Step 1: Step 1: Draw Your Pattern
In this case, I chose an interesting image of Spiderman. It is important to pick an image that has enough contrast to allow for good light/shadow interplay. For Spiderman, the webbing provides a challenge but makes for an amazing visual presence.
Once the pattern is drawn, you then have to chose whatb will stay and what will go. To get detailed pumpkins like this one you have to utilize different carving depths. I usually use a 4 depth system:
1 Pumpkin that will be left in completely, skin and all (Black)
2 Just the skin removed (Grey)
3 Skin plus some flesh removed Light grey (White)
4 All skin and flesh removed (yellow)
In the uploaded picture you can sort of make out my legend. The only backward thing is in the final pattern... the webbing is grey and his suit is white... it should be the other way around but for ease of drawing the pattern, i switched it.
Step 2: Step 2: Tape the Pattern to the Pumpkin
Next up is taping the pattern to the pumpkin. The key here is that you will have to start at one area (usually the top for me) and tape there. Then you should sort of mold the paper around the pumpkin so the main image is not distorted. To do this I make several cuts and folds in the non-essential portions of the pattern paper as I smooth the main image over the surface.
You can see a large cut in the right side of the pattern. The more cuts and folds made in the non-essential parts of the pattern the smoother the main image will be.
Step 3: Step 3: Transfer the Pattern to the Pumpkinethen Shows
Once the pattern is on and smooth now you have to transfer it. I do this by using a combination of poking holes into the edges of the hard lines of the pattern as well as simply tracing over the lines with a firm press. I usually use a mechanical pencil without the lead pushed out and trace over the pattern. Doing so will cause a very shallow indent into the pumpkin skin. This can then be seen when the pattern is removed and traced over. I use a Sharpie to trace over the indentation.
In the first of the pictures you can see the shallow indent of the webbing if you look closely.
The second picture shows the entire pattern traced over with a Sharpie.
Step 4: Step 4: Start Carving the Webbing/Removing the Skin of the Suit
Now that the pattern is transferred, the carving can begin. The best place to start is with the webbing. I did the webbing with a combination of a Dremel and an X-Acto knife. With the Dremel I simply used a grinding blunt tip and grinded into the pumpkin flesh about a centimeter or so.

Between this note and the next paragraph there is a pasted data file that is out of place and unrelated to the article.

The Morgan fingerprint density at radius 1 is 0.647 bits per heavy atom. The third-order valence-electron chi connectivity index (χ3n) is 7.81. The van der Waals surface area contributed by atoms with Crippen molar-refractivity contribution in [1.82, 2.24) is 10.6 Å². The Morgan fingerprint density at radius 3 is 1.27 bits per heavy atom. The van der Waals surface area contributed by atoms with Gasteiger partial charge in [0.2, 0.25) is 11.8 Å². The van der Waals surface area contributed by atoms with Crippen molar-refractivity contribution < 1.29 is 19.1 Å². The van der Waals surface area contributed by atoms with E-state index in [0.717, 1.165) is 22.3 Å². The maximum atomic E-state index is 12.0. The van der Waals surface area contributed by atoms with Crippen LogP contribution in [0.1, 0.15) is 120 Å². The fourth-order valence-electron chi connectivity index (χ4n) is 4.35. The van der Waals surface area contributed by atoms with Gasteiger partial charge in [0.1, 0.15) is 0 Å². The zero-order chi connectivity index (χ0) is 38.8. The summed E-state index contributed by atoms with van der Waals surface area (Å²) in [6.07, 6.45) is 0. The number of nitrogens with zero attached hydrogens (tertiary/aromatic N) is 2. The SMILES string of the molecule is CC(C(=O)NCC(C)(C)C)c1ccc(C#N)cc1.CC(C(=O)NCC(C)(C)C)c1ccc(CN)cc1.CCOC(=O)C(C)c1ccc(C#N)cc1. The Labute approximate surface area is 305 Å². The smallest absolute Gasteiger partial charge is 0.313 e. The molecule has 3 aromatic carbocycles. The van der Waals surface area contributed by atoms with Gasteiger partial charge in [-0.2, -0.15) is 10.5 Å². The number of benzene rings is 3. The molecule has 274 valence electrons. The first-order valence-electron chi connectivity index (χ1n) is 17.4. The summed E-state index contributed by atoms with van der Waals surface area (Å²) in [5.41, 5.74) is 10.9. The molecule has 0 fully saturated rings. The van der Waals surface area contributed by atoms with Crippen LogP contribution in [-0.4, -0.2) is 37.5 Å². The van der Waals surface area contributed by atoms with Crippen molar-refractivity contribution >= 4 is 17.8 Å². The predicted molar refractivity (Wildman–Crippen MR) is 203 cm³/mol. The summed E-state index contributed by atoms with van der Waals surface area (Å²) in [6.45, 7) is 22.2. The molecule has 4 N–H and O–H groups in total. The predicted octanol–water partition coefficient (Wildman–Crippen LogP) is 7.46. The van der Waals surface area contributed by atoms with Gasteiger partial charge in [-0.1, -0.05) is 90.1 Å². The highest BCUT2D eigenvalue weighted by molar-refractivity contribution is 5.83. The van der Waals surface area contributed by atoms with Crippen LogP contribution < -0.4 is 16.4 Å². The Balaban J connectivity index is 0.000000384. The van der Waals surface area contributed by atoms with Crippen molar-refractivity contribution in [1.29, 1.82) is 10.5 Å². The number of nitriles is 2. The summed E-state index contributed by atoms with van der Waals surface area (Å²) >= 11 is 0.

With a razor blade, I carved into the flesh about a centimeter and then just popped the pieces out as I went along.
After you have webbing carved in a given area, then use the X-Acto knife with a flattened blade to just peel the skin off the areas in between the webbing. This will allow just enough light through that the interweb areas can be seen distinctly.
The eyes are simply cut with a serrated pumpkin carving blade. The entire thickness where the eyes are should be removed.
As you go along stick a light into the pumpkin intermittently to test the look.
Step 5: Step 5: Continue Webbing and the Legs/add Highlights
The remaining webbing and the legs are performed in the same way as previously described until the pattern is essentially done.
The highlights are added (the bright portions of the head, around the edge of the left knee, the left foot, etc.) by using the serrated knife again to cut through the full thickness of the pumpkin in those areas. This will allow more light to shine through resulting in a lot more depth.
Step 6: Step 6: Add the Background Webbing
The background webbing can be roughly sketched on the pumpkin with a Sharpie. In this case I did a basic web design echoing the one on his suit.
Then use the Dremel at low-medium speed to get just through the skin of the pumpkin. this again will allow for just a bit of light to come through and create an awesome background effect.
Step 7: Step 6: Light the Pumpkin
For a pumpkin like this a simple candle is just not bright enough to give the required lighting effect. Cut a hole in the back of the pumpkin to allow for insertion of an electrical light source.
To keep the pumpkin from heating to the point of ruin, I prefer to use a simple table lamp with a fluorescent bulb with a cool (bluer), rather than warm (more orange), spectrum.
Step 8: Step 8: View in Appropriately Dark Room!
Obviously a throw away step, but these pumpkins always look best in a dimply lit to completely dark room! Enjoy!
Step 9: Supplies
Various serrated pumpkin blades
Paper (for pattern)
Participated in the